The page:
Warnock and Ossoff victories end GOP control of the Senate
Jon Ossoff, left, and Raphael Warnock wave to the crowd during a campaign rally in Augusta, Ga., Monday, Jan. 4, 2021. Democrats Ossoff and Warnock challenged incumbent Republican Senators David Perdue and Kelly Loeffler in a runoff election on Jan. 5. | Michael Holahan/The Augusta Chronicle via AP

While a Day of Infamy was unfolding in Washington yesterday, the people of Georgia, with help from across the country, won both Georgia Senate seats—and with them, the U.S. Senate majority for the Democrats—as final votes cemented the historic achievement.

Perhaps the sweetest element of that victory is that it was the work of a ten-year-long movement led by Stacey Abrams and many other Black women in Georgia that resulted in making Raphael Warnock the first-ever African American to be sent by Georgians to the U.S. Senate.

That victory was a shining example in stark contrast to what was happening at the Capitol. While movements led by Black women scored a victory for hope, progress, peace, and inter-racial unity yesterday, the right-wing followers of Donald Trump offered their vision for the country: racism, violence, death, and destruction.

It is fitting that President Donald Trump and what he stands for suffered the stunning defeat in Georgia in the final chaotic days of his disgraceful regime. It is fitting that in those final days, the people now have a better chance of realizing the gains that are possible as a result of the progressive agenda of incoming President Biden and Vice President Harris.

Jon Ossoff and Raphael Warnock, the Democrats who reflected the diversity of the evolving demographics in Georgia, defeated Republicans David Perdue and Kelly Loeffler just two months after Biden became the first Democratic presidential candidate to carry the state since 1992.

Warnock is pastor of Atlanta’s Ebenezer Baptist Church, where the Rev. Martin Luther King, Jr. preached. Also historic is the fact that Ossoff, 33, becomes the state’s first Jewish senator and the Senate’s youngest member.

The attempted Trump-led coup in Washington yesterday replaced the historic Georgia election results as what would otherwise have been the top story in America. It may have stolen the headlines, but it did not steal the day. The attempted coup did not stop the certification by Congress of Joe Biden’s election. Biden and Harris ended up being certified, and Mitch McConnell lost the Senate leadership.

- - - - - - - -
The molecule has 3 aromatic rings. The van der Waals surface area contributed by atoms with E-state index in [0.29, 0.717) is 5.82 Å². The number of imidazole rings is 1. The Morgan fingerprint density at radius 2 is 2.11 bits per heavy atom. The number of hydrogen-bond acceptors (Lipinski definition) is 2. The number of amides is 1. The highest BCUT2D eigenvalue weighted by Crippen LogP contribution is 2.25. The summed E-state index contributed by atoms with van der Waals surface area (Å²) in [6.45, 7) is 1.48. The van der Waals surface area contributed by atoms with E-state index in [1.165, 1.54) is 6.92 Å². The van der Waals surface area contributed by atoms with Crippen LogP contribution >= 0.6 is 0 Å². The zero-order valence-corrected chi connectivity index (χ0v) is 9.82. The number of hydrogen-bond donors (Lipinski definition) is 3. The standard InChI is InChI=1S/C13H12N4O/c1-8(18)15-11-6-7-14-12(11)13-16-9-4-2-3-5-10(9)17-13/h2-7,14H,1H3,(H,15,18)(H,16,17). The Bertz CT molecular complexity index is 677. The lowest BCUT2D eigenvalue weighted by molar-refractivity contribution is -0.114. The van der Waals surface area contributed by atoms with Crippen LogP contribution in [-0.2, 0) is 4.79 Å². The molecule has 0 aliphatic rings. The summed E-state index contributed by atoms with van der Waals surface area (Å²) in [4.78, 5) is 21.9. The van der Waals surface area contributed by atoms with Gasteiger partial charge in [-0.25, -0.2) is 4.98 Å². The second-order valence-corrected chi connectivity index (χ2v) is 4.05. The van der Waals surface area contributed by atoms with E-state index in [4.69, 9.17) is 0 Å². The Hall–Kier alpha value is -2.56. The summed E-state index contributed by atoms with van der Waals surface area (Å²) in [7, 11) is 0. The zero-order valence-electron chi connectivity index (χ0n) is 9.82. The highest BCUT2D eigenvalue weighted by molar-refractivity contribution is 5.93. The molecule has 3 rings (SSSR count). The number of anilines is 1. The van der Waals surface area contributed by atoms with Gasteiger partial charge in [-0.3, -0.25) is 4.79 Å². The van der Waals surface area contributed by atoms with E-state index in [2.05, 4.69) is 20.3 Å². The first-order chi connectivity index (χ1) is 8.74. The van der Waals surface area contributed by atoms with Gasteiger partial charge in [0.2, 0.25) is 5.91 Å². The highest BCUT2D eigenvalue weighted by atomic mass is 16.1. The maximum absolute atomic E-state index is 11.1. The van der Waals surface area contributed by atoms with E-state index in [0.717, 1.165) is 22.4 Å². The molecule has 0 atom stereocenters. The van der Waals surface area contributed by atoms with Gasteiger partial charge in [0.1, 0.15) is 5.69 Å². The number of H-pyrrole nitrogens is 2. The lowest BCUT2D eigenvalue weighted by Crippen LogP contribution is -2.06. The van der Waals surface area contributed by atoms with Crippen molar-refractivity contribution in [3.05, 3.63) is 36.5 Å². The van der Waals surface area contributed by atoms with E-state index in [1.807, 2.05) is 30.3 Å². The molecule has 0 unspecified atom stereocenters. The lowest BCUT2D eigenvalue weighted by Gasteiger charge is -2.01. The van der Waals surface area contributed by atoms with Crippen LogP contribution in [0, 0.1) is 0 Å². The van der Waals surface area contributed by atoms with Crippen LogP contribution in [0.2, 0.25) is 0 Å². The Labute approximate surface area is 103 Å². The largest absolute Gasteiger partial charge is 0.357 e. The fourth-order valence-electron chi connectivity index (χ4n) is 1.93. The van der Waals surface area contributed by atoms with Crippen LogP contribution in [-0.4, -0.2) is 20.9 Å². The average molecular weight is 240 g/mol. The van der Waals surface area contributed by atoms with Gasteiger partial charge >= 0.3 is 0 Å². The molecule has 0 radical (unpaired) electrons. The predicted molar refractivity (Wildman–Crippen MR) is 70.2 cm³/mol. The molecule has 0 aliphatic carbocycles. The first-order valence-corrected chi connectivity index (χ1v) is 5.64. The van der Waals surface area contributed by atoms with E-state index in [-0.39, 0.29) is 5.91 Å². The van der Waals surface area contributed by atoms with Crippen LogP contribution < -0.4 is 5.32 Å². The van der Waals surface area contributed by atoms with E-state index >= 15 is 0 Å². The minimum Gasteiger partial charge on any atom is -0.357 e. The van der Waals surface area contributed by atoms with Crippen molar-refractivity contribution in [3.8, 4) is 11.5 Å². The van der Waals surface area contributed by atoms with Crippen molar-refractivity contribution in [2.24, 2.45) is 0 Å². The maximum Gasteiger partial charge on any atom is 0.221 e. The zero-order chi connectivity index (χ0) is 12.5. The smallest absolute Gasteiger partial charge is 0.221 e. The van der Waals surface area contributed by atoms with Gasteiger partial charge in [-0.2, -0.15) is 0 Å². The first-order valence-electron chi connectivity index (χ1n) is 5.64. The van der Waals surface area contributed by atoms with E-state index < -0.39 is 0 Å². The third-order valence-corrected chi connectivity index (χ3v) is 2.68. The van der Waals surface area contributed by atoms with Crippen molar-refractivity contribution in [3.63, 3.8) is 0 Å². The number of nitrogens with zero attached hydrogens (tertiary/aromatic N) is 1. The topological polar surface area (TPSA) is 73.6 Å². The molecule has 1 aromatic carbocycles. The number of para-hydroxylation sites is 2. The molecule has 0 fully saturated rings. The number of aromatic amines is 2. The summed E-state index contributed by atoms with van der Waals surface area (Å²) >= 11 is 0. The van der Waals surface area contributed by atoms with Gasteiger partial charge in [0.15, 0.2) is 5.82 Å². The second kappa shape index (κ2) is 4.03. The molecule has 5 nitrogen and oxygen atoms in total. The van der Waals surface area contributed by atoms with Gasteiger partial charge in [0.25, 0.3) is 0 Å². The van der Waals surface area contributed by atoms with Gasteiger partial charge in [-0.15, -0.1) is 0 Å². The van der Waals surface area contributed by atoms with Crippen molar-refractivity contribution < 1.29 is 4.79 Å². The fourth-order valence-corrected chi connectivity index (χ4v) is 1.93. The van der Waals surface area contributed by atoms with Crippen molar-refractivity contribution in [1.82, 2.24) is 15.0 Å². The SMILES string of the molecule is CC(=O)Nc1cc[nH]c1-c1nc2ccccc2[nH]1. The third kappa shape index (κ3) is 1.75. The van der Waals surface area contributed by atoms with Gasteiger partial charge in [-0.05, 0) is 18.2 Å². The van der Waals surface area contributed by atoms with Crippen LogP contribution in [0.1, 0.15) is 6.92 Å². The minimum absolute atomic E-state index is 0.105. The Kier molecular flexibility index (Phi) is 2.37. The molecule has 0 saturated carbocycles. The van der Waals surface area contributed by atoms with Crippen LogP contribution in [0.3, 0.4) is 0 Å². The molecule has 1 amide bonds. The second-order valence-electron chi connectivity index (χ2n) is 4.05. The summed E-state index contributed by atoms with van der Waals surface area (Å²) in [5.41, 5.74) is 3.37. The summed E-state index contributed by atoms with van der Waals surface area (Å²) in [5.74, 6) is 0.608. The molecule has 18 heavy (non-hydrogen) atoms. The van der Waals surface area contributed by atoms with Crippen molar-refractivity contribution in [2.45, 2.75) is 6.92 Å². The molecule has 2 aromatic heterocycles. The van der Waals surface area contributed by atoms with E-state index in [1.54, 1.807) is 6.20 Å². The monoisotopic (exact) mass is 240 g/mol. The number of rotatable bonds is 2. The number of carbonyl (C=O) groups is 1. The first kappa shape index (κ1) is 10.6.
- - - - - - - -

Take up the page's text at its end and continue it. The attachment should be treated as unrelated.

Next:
The victories in Georgia represented a striking shift in the state’s politics, as the growing number of diverse voters, led by powerful mass movements, displayed the power of the people in the heart of what was the old Confederacy. The voters showed that what happened in November was no fluke. Georgia has been transformed from a stronghold of Republicanism into a battleground state leaning in a progressive direction.

Aimee Allison, co-founder of She The People, said yesterday that the next task is to repeat the Georgia success in more places. “Now, we need millions to organizers in swing states and districts so that we can play the Stacey Abrams long-game in places where turnout and connection with voters of color will win—to defend our gains and set politics for generations to come,” she said.

Warnock vowed to work for all Georgians whether they voted for him or not, citing his personal experience with the American Dream. His mother, he said, used to pick “somebody else’s cotton” as a teenager.